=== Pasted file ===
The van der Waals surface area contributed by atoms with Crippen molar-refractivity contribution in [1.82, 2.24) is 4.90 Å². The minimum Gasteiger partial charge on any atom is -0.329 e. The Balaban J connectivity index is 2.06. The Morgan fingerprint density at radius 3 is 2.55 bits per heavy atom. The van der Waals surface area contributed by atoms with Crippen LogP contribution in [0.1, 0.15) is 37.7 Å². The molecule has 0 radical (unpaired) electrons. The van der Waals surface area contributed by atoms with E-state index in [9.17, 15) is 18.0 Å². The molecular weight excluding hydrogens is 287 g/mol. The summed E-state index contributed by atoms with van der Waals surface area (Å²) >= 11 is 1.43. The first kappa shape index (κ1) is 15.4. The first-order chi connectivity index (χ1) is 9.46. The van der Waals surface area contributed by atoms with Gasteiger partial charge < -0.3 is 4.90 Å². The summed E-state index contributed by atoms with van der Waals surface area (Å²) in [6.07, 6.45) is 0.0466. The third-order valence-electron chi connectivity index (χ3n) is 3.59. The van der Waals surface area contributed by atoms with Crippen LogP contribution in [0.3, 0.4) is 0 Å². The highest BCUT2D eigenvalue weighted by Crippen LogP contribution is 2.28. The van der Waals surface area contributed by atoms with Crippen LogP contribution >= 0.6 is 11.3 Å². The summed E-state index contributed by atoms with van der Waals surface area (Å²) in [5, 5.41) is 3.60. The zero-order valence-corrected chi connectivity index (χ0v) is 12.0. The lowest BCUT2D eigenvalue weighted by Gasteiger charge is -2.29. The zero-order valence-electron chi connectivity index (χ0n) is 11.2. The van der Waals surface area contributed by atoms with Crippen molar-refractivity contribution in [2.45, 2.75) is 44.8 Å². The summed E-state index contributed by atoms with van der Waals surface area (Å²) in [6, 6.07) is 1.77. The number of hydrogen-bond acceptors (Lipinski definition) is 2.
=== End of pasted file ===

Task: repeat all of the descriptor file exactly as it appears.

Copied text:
The van der Waals surface area contributed by atoms with Crippen molar-refractivity contribution in [1.82, 2.24) is 4.90 Å². The minimum Gasteiger partial charge on any atom is -0.329 e. The Balaban J connectivity index is 2.06. The Morgan fingerprint density at radius 3 is 2.55 bits per heavy atom. The van der Waals surface area contributed by atoms with Crippen LogP contribution in [0.1, 0.15) is 37.7 Å². The molecule has 0 radical (unpaired) electrons. The van der Waals surface area contributed by atoms with E-state index in [9.17, 15) is 18.0 Å². The molecular weight excluding hydrogens is 287 g/mol. The summed E-state index contributed by atoms with van der Waals surface area (Å²) >= 11 is 1.43. The first kappa shape index (κ1) is 15.4. The first-order chi connectivity index (χ1) is 9.46. The van der Waals surface area contributed by atoms with Gasteiger partial charge < -0.3 is 4.90 Å². The summed E-state index contributed by atoms with van der Waals surface area (Å²) in [6.07, 6.45) is 0.0466. The third-order valence-electron chi connectivity index (χ3n) is 3.59. The van der Waals surface area contributed by atoms with Crippen LogP contribution in [0.3, 0.4) is 0 Å². The highest BCUT2D eigenvalue weighted by Crippen LogP contribution is 2.28. The van der Waals surface area contributed by atoms with Crippen LogP contribution >= 0.6 is 11.3 Å². The summed E-state index contributed by atoms with van der Waals surface area (Å²) in [5, 5.41) is 3.60. The zero-order valence-corrected chi connectivity index (χ0v) is 12.0. The lowest BCUT2D eigenvalue weighted by Gasteiger charge is -2.29. The zero-order valence-electron chi connectivity index (χ0n) is 11.2. The van der Waals surface area contributed by atoms with Crippen molar-refractivity contribution in [2.45, 2.75) is 44.8 Å². The summed E-state index contributed by atoms with van der Waals surface area (Å²) in [6, 6.07) is 1.77. The number of hydrogen-bond acceptors (Lipinski definition) is 2.